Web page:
Idaho's Simpson secures record INL cleanup money

Idaho Congressman Mike Simpson, a member of the House Appropriations Subcommittee on Energy and Water Development, praised his Subcommittee’s passage of the FY2008 Energy and Water Appropriations bill which included substantial funding for hazardous and nuclear waste cleanup at the Idaho National Laboratory (INL). Specifically, the legislation provides $96.8 million in increased funding for ongoing remediation of facilities and land as part of the Idaho Cleanup Project. Total cleanup funding for FY2008 is slated to be over $600 million, which is a record funding level for Idaho.

“First and foremost, this legislation boosts cleanup funding in our state to record levels. I have repeatedly said that in order to be successful with the long-term future missions of the INL we have to be successful in cleaning up the cold war legacy of the Site. This bill will accelerate our ability to remediate that legacy and protect the Snake River Plain Aquifer.”

House panel slashes GNEP funding

DOE inked an international agreement with five nations despite the funding cut

A subcommittee on energy of the House Appropriations Committee slashed the Department of Energy funding request for the Global Energy Nuclear Partnership (GNEP). It reduced the line item from a request of $405 million to a recommendation to the full committee of just $120 million. Bipartisan congressional skepticism about the program, and its long term costs, runs deep. Subcommittee chairman Peter Visclosky (D-Ind) put language in the bill requiring the Department of Energy to improve its ability to deliver projects on time and within budget.

No action has taken place in the Senate on the '08 energy appropriation for GNEP. In April DOE Assistant Secretary Dennis Spurgeon told the Senate Appropriations Committee that no serious international effort to control greenhouse gases can move forward without a commitment to nuclear energy programs including GNEP.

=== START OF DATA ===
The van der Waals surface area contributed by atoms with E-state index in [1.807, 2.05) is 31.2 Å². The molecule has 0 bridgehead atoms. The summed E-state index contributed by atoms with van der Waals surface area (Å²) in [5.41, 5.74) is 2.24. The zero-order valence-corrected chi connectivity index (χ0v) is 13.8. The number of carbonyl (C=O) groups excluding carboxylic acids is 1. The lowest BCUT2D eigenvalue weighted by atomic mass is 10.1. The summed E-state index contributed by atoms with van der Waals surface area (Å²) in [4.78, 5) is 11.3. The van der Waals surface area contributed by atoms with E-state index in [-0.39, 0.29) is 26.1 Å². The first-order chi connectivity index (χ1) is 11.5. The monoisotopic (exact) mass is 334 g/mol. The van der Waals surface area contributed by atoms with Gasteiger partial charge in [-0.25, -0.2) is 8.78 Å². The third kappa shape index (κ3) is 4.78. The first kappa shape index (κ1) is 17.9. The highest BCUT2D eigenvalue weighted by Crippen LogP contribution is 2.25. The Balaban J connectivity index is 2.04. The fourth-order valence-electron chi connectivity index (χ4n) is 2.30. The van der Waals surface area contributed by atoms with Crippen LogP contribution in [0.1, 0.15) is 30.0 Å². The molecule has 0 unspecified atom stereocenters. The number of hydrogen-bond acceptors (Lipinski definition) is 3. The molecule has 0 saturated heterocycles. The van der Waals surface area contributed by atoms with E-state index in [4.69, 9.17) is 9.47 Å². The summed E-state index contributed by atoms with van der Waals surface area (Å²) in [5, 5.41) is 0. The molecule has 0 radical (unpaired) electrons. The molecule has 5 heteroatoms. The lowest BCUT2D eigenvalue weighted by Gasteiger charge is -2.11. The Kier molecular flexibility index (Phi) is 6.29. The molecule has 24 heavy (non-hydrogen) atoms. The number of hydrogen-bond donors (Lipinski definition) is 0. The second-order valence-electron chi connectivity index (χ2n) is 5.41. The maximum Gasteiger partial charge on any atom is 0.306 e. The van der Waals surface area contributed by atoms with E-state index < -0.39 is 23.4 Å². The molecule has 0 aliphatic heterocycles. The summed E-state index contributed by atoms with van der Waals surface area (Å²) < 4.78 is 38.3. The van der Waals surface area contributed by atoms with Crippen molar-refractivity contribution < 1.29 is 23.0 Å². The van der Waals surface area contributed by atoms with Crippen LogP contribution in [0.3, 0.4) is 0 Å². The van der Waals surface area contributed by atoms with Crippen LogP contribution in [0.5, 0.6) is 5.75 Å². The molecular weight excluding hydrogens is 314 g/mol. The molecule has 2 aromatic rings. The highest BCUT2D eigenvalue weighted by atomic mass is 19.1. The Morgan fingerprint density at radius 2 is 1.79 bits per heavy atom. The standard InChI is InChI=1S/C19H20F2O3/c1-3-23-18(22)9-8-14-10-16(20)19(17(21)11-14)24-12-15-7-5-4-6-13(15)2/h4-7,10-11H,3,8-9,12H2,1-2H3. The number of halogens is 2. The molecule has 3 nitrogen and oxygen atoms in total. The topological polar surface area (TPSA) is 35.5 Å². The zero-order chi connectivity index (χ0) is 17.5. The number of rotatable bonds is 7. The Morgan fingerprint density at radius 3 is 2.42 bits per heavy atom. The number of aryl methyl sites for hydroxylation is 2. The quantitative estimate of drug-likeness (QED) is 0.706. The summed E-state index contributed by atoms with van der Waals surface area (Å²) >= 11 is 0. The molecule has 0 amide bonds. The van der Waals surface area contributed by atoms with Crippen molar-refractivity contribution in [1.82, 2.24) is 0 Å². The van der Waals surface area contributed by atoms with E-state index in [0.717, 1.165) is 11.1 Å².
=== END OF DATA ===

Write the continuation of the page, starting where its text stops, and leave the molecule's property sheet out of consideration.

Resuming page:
This bad news on the House side didn't deter the Department of Energy from engaging in some high level, international hand waving to promote the GNEP program.

US Secretary of Energy Samuel W. Bodman announced that five nations issued a joint statement in support of GNEP and nuclear energy cooperation. The countries involved include the US, China, France, Japan, and Russia. The agreement addresses the prospects for international cooperation in peaceful uses of nuclear energy including GNEP.

Senior officials said they are moving forward on topics considered crucial to GNEP’s development. The topics include: infrastructure development needs for countries considering nuclear power; development of advanced fuel cycle and safeguards technology; establishment of reliable fuel services; spent fuel management; and building the partnership.

An analysis of the agreement in an industry trade newsletter raised questions about the impact of the agreement. The Department of Energy, according to a statement by Secretary Bodman, is promoting the agreement to help developing nations "avoid the need for costly home-grown programs and to help prevent proliferation."